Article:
Château Pavie, 1er Grand Cru Classé, St Émilion, SHC, 2005

  Château Pavie

"Gérard Perse believes this is the greatest Pavie he’s made to date, although certainly I would argue that list includes the 2000, as well as the 2009 and 2010, among his superstars. This wine, which I had both in the 2005 horizontal report in the Wine Advocate, and at a mini-vertical with Perse at the restaurant Maison Boulud in Montreal, looks to be a 75- to 100-year wine. Dense, opaque purple to the rim, with a gorgeously promising nose of blackberries, cassis, graphite and cedar wood just beginning to emerge, it tastes more like a three-year-old than wine that is already a decade old. This beauty is intense and full-bodied, with magnificent concentration, a majestic mouthfeel and a total seamless integration of tannin, wood, alcohol, etc. Beautifully rich, full and multidimensional, this is a tour de force in winemaking and certainly one of the top dozen or so 2005 Bordeaux. Forget it for another 3-5 years and drink it over the following 50-100 years!


Pavie is widely acclaimed as one of Bordeaux’s greatest terroirs, of largely limestone and clay soils. Brilliantly situated with a sunny, southern exposure and exceptional drainage, Pavie potentially rivals nearby Ausone, the oldest and possibly the most famous estate in Bordeaux. Pavie’s other nearby neighbors include, Pavie-Macquin and Troplong-Mondot to the north, Larcis-Ducasse to the southeast and La Gaffelière and Saint-Georges Côte Pavie to the west.
Until 1978, previous owners rarely produced great wine, but of course that all changed with the acquisition of the 92-acre, single vineyard by Chantal and Gérard Perse. In short, they dramatically raised the quality. Currently, the vineyard is planted with 60% Merlot, 25% Cabernet Franc and 15% Cabernet Sauvignon, but the actual blend for each vintage tends to possess slightly higher amounts of Merlot. A perfectionist, owner Gérard Perse is flexible with the percentage of new oak, as well as how long the wine is aged in cask. Great vintages can get 100% new oak and spend up to 32 months in barrel. Lesser years are bottled after 18 months and see at least 30% less new oak.

There is no fining or filtration. The resulting wine has been considered one of the superstars of Bordeaux since 1978."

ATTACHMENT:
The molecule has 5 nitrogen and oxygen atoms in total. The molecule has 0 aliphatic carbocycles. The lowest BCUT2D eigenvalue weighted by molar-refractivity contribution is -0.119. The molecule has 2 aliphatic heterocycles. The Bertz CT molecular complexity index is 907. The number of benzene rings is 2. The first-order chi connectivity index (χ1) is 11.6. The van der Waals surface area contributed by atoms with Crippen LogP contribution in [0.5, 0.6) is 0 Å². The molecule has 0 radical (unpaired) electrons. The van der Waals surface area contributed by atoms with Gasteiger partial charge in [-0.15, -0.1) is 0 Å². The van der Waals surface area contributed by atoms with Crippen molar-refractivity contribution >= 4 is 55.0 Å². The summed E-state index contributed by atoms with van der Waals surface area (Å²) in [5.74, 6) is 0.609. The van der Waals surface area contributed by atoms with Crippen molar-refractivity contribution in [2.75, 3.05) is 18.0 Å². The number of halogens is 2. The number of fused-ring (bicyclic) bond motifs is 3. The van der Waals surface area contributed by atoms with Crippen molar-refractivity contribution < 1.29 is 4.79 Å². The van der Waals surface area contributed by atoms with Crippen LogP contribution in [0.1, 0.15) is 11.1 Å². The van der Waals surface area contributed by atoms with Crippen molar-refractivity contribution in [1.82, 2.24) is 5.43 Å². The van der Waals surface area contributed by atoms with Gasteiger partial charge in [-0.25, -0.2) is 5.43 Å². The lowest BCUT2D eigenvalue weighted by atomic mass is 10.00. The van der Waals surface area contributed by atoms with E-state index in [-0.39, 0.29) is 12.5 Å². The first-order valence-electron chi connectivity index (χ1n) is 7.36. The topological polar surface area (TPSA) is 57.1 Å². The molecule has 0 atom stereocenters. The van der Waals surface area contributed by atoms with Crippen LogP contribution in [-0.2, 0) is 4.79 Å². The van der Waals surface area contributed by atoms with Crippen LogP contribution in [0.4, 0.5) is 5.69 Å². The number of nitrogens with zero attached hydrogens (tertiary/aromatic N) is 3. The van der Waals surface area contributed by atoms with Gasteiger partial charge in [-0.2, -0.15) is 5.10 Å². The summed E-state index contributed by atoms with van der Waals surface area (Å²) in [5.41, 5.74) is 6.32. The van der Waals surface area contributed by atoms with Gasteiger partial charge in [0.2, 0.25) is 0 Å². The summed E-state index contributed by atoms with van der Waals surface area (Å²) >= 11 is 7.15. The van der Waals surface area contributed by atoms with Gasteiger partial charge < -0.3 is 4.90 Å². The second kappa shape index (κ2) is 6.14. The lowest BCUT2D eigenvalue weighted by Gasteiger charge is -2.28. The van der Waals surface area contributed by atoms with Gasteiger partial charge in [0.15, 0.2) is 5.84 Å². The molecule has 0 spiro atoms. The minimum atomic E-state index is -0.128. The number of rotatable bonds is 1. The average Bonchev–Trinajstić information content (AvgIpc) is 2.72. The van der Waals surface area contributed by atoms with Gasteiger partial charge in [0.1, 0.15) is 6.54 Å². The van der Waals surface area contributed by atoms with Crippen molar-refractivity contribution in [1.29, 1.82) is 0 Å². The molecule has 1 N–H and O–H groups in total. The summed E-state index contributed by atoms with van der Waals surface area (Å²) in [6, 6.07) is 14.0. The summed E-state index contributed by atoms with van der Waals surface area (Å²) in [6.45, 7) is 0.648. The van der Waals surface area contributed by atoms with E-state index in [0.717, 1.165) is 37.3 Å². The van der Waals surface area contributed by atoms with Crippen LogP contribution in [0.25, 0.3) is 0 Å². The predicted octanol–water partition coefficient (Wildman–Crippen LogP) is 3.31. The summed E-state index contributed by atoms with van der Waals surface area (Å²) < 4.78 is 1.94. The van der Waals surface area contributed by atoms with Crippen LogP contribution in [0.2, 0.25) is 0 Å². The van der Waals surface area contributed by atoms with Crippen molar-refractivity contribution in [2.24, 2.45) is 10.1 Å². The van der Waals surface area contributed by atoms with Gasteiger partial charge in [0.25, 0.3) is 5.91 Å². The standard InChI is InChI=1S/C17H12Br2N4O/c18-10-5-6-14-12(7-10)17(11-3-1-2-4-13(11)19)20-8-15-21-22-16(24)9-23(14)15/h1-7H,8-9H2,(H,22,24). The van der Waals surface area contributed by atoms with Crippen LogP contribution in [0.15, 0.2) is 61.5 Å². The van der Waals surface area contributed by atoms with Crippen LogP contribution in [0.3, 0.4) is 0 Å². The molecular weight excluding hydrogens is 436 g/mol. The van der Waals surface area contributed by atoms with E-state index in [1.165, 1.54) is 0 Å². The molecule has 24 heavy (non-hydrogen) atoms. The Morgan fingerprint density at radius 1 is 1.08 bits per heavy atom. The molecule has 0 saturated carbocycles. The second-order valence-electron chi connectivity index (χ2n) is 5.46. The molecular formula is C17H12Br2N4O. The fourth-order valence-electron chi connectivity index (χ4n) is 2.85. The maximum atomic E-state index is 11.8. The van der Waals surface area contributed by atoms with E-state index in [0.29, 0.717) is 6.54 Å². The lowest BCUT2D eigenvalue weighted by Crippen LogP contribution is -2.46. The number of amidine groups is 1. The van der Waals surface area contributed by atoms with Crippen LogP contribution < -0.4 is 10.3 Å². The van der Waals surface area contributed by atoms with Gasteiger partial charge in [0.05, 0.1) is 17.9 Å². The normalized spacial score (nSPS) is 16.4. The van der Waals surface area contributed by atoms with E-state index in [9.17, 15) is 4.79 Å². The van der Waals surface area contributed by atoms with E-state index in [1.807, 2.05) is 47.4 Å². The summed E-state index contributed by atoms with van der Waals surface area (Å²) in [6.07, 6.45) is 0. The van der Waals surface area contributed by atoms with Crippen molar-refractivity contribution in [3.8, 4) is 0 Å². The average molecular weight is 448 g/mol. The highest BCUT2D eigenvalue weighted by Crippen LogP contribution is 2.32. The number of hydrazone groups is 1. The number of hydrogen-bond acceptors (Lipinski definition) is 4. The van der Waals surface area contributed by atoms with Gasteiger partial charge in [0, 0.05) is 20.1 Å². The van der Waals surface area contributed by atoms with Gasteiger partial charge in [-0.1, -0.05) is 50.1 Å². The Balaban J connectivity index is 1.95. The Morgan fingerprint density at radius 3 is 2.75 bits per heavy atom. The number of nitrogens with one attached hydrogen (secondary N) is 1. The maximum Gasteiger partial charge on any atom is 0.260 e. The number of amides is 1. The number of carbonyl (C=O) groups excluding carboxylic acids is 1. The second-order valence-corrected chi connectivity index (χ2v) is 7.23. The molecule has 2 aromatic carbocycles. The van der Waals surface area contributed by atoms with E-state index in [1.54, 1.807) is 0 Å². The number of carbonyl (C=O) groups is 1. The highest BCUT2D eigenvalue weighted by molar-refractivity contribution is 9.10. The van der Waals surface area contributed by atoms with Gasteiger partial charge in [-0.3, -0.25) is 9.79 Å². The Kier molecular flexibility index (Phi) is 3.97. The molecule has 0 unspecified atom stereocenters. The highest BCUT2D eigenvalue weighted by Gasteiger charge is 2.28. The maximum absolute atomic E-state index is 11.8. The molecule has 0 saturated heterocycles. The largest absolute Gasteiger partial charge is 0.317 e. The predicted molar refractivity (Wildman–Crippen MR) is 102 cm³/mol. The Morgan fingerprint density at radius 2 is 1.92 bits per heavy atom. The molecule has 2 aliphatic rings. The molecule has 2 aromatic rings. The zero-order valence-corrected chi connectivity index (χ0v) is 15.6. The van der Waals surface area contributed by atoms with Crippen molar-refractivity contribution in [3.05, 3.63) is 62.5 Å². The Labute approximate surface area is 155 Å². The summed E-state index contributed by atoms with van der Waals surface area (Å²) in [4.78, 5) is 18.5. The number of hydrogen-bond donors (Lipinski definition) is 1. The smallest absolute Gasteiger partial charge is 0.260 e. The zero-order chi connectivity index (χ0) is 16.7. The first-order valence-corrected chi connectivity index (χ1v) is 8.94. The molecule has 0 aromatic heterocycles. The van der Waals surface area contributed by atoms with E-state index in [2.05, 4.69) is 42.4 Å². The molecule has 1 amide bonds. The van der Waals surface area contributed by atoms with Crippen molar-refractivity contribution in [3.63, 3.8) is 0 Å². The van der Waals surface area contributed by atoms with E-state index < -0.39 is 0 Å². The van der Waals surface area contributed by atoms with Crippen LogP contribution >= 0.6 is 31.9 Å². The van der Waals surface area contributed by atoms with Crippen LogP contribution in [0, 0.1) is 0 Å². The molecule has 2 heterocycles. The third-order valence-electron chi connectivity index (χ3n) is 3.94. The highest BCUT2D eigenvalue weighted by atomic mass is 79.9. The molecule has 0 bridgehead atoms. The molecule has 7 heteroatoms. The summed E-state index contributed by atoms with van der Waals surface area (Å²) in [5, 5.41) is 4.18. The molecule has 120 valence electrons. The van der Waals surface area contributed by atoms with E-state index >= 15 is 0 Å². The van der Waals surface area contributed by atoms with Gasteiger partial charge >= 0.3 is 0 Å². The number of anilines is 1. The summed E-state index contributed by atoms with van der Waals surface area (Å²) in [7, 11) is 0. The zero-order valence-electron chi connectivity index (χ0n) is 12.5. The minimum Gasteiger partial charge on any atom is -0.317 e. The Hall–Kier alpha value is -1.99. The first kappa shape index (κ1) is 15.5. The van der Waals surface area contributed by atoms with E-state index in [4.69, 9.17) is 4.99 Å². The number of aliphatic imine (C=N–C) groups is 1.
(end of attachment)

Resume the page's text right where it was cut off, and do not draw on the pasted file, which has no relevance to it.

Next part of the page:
100/100 - Robert Parker, RobertParker.com, August 2015

Contains Sulphites.

About Château Pavie

The ancient Pavie vineyard – going back at least as far as the 4th century AD – is located on the southern part of the Cote de Saint-Emilion (Saint-Emilion slope). Gerard Perse’s purchase of Pavie, in 1998, did wonders for the estate. Chateau Pavie is located on nearly 37 hectares of vines in a single block and is divided into three terroirs; the limestone plateau, deep clay soil, and at the foot of the slop – a sandy clay with slight amount of gravel. Chateau Pavie was upgraded to the ranks of 1er Grand Cru Classé ‘A’ in 2012 and now sits alongside, Ausone, Cheval Blanc and Angelus in the elite St Emilion classification. The wines are always massive, dense and tannic when tasted from barrel, but the class of the terroir typically starts to show through after five years in bottle.

Appellation: St Emilion

St-Émilion is a very different region to those of the Médoc, dominated by small-holding farmers and estates rather than grand Châteaux. Merlot is widely planted as is Cabernet Franc in some parts. The wines are enormously variable in style depending on the terroir, the grape variety make-up and winemaking style. Loosely the region is divided between the limestone Côtes, Graves or gravelly limestone plateau or the sandy alluvial soils nearer the Dordogne. Traditionally Médoc wines were trade from Bordeaux and St Emilions from Libourne so they have their own classification system separate to that of 1855. The classification is revised every ten years and falls into four categories, St Emilion, St Emilion Grand Cru, St Emilion Grand Cru Classé and St Emilion Premier Grand Cru Classé
Most of the district's best properties are either on the steep, clay-limestone hillsides immediately below the town or on a gravelly section of the plateau west of St Emilion itself abutting Pomerol. There are several high profile estates in the region, including Cheval Blanc, Ausone, Figeac, Le Dôme, Valandraud and Pavie.

Grape Blend: Merlot | Cab. Sauvignon | Cab. Franc

Three of the classic Bordeaux varieties. A relatively rare blend for the right bank, where Cabernet Sauvignon plays a greater role than Cabernet Franc (Figeac being one of the few examples), while on the left bank this is most likely to crop up in the communes with cooler, damper soils such as St Estèphe.